Monday, 26 November 2012

Mother Culture and the Tasting of Books

'Some books are to be tasted, others to be swallowed, and some few to be chewed and digested; that is, some books are to be read only in parts; others to be read, but not curiously; and some few to be read wholly, and with diligence and attention.' --Francis Bacon, Of Studies.

I decided to have a taste of some more of P.D.James' books after reading her futuristic novel, set in London in the year 2012, The Children of Men.
My interest in this author was piqued when I read that she had lost some of her following due to the strong Christian undertones on the sanctity of life in this particular book.
 (An interview with the author is here:

I've been rather hesitant to recommend this author. In all but one of her books I've read (except for Death Comes to Pemberley) there was a description or event that assaulted my senses in some way. Her characters are very complex and she writes with depth and a realism which can be raw, but at the same time insightful. She doesn't dwell long on these descriptions, however, and they tend to vividly divulge an aspect of the character's personality or background.
Original Sin, also set in London and centred around a publishing house, is a story about ancestral sin, 'the sins of the fathers,' and the fruit of this sin after years of unforgiveness and schemes for revenge.

One of the minor characters in this book was a disgruntled author whose latest work had been turned down by the publishing house. She was a lonely, pathetic sort of woman caught up in her own sense importance, and in her peevishness went to complain to the manager of the publishing firm and walked into the wrong place at the wrong time.
After her murder two detectives walk into her dingy apartment with its echoes of insignificance and disarray and James writes:

‘“Lord, let me know mine end, and the number of my days: that I may be certified how long I have to live."
Surely few people could pray that prayer with any sincerity. The best one could hope for or want was enough time to tidy away the personal debris, consign one's secrets to the flames or the dustbin and leave the kitchen tidy.'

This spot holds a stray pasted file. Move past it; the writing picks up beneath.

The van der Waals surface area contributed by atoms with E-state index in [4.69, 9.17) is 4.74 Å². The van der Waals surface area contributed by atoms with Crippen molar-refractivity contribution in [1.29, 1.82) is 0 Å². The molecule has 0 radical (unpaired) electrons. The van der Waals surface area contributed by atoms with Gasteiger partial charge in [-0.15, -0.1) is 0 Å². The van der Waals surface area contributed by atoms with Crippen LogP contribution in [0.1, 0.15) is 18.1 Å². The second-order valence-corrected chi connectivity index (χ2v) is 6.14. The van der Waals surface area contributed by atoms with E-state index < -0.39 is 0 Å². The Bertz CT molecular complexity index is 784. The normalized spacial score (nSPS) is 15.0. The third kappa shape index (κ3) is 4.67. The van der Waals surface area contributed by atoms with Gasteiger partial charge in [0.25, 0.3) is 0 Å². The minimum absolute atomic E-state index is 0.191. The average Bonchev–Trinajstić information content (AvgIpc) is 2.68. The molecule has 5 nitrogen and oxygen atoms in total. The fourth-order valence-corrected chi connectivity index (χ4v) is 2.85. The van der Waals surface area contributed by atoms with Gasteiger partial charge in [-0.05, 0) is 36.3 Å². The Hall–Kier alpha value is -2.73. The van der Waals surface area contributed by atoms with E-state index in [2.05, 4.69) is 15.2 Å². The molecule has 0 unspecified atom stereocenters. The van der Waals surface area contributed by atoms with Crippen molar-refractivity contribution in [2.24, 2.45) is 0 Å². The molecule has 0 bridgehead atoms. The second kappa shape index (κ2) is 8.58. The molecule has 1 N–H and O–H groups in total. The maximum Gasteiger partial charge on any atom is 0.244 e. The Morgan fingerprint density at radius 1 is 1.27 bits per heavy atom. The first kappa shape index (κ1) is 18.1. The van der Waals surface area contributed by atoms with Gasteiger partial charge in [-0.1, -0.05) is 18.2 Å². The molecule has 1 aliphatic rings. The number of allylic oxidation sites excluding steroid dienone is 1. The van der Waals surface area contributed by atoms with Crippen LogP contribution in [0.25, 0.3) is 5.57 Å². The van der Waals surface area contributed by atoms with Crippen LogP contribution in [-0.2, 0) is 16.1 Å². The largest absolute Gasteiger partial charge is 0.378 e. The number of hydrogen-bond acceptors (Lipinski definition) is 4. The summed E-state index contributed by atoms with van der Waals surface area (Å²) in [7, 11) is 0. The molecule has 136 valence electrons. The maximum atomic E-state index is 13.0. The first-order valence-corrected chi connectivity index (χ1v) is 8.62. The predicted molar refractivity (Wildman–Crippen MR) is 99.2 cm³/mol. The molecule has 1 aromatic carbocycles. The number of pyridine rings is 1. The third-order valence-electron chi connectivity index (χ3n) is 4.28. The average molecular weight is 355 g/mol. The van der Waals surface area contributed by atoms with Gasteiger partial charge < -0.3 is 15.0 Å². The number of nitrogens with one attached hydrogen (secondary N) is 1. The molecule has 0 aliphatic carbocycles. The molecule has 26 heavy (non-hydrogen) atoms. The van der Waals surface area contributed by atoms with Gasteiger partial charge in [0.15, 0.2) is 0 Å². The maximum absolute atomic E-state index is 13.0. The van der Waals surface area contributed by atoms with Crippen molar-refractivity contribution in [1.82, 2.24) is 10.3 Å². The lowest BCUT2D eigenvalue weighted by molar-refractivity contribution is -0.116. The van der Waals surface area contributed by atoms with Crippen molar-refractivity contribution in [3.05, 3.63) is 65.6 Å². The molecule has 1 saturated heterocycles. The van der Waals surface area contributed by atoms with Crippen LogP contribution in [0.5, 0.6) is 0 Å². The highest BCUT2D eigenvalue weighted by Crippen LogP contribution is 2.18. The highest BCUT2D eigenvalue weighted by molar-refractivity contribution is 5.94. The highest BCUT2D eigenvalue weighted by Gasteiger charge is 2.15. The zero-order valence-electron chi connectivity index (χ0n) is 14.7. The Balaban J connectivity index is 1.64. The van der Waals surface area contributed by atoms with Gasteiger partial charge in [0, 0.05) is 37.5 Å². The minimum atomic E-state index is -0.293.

I felt an ache when I read those words and thought of the murdered woman's 'personal debris' and it made me want to make sure that I didn't leave any debris behind, physically or spiritually. In the P.D. James books that I have read, justice was eventually accomplished, the characters reaped what they'd sowed, loose ends were tied, and I was satisfied that the case was closed - maybe I'm an idealist, but I dislike unresolved endings. There is a real literary quality to her writing but for me a taste of her books is enough now and again. Her worldview often diverges from the Christian one, in my opinion, which is contrary to some reviews of her books I've read.

 P.D. James was an author I tasted but another author I  read wholly and with attention was Miss Read.  She is an English author and former schoolteacher, whose real name is Dora Jessie Saint (1913-2012). Her books centre around English villages, their inhabitants and the minutiae of everyday life in a way that is absorbing and evocative. She also describes the natural world beautifully.

My favourite is Miss Clare Remembers, a reminiscing by a retired school teacher who has lived through the two world wars. Miss Clare remembers her family and her school days, the death of Queen Victoria and the invention of the motor car. The engagements of both herself and her best friend (also a teacher) and their fiancés' subsequent deployment to France at the start of the war is remembered with pride. She poignantly recalls the death of her young man in action and the wounding and hospitalisation of her friend's fiancé and his decision to end the engagement and marry the nurse who had cared for him.

It was a very endearing story and so interesting to read about the impact the death of Queen Victoria had on her subjects and the developments that followed the world wars.
Miss Read has written a number of other books which centre around village life in England including, The Howards of Caxley, Winter at Thrush Green and Return to Thrush Green. She died in April of this year at 98 years of age.

"Miss Clare Remembers" by Enya was inspired by the beauty and simplicity of Miss Read's book.

Friday, 16 November 2012

Australian Folksong - Moreton Bay